You know you’ve had a successful radical conver-sation when there are clear next steps, shared accountability in some way, agreed ways to stay in touch and provide ongoing input, and a previous impasse now at least potentially surmounted. Moreover, every successful radical conversation leaves us with at least an improved relationship. We have a well of mutual trust, however tentative, to draw on for next time.

If we can improve the calibre, candour and openness of our conversations, productive opportunities will follow.


When we feel we can’t influence our results, our work culture or our possibilities, passion is sapped away. A primary way to build engagement and motivation in others is to encourage everyone to take responsibility for building the kind of culture they wish to inhabit.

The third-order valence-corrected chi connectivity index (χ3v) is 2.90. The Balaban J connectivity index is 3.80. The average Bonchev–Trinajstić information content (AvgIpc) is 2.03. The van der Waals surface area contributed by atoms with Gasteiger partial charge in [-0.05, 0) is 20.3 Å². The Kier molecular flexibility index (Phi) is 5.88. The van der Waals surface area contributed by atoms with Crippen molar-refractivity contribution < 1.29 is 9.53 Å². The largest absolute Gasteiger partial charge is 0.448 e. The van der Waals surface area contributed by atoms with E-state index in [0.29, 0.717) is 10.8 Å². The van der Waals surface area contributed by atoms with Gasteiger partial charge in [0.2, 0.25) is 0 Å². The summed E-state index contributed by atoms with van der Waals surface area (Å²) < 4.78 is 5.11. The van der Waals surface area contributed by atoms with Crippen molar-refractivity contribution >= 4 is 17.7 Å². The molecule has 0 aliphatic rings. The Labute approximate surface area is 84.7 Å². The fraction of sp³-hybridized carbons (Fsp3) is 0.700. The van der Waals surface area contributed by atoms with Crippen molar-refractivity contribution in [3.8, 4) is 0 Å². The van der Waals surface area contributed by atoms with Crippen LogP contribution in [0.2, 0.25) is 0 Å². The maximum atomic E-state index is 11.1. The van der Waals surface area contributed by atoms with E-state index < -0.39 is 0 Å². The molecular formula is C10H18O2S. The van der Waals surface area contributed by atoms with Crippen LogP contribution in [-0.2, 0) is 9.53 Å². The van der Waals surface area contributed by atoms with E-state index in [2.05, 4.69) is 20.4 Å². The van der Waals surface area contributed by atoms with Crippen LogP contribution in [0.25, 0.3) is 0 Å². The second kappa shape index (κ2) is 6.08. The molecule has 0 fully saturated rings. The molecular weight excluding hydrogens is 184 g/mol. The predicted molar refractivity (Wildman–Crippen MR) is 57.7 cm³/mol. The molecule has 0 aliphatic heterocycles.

So, relative to bosses, peers, other stakeholders, and members of our team, there is one overriding constant: discerning, real-time, specific appreciation leads people to do more of what was recognized. Note, however, the essential ingredients:

  • First, appreciation has to be ‘discerning’. In other words, you have to be known to offer appreciation when merited, you have to be known to care about results, and you have to have a reputation for high standards. Ladling on insincere flattery helps no one.
  • Second, appreciation has to be in real-time, meaning as close as possible to the event, behaviour or action that you are appreciating. That’s when we are most engaged with what we’ve done, that’s when it will get the highest voltage attention.